On Jun 1, 2018, at 1:04 AM, Hans de Goede <hdegoede(a)redhat.com>
First of all I want to thank everyone for their input.
I also want to make clear that the hide the menu +
not listening for a keypress at all (aka fastboot) is a
Fedora 30 thing, quoting myself:
"For F29, single OS Fedora Workstation install we get:
1) grub menu hidden by default with a 1 second timeout to press ESC
or F8 to show it
As discussed, this isn’t so great. Can we at least let users hold down
a key rather than having to press it at the correct magic time?
2) grub menu shown with 5 sec timeout after a failed boot
For F30, single OS Fedora Workstation install install we get:
1) grub menu not shown, 0 second timeout, no way to get to the menu
2) grub menu shown with 5 sec timeout after a failed boot"
I think this is a severe regression. There are multiple use cases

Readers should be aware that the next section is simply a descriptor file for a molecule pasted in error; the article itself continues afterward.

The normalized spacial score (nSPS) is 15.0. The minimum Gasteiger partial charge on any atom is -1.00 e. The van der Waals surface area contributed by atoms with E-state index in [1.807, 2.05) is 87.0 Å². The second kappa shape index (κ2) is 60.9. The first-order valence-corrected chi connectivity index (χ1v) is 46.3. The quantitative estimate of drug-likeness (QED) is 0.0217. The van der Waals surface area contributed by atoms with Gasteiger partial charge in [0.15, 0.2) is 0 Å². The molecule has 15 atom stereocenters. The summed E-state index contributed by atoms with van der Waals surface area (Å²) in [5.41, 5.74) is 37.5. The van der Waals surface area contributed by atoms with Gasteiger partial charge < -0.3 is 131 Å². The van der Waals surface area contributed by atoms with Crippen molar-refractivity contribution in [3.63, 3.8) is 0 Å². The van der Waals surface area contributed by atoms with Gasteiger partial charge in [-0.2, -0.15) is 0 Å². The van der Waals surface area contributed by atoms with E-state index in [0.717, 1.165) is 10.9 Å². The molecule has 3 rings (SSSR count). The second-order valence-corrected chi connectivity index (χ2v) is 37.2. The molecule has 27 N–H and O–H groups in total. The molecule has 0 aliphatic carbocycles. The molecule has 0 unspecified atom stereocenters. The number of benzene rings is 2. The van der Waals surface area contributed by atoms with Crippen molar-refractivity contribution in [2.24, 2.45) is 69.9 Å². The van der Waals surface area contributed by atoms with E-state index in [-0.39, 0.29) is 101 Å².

that you’re breaking:
1. Nothing failed per se, but I want to test a boot option. I
shouldn’t need to reconfigure grub.
2. The system booted successfully but is unusable (due to a graphical
glitch caused by a kernel regression, a lost driver due to a dracut
issue, or maybe some filesystem issue causing login to fail or the
session post-login to be unusable). It would be fixable by booting an
older kernel or entering an appropriate recovery mode, but if the menu
is entirely gone, then it can’t.
3. The boot failed outright and the “failed boot” logic is busted.
I think this is asking for far more trouble than the benefit is worth.
I’m not on FESCo, but if I were, I would definitely vote -1.
Please at least do the bare minimum and teach grub to notice that some
key is held down and show the menu in response.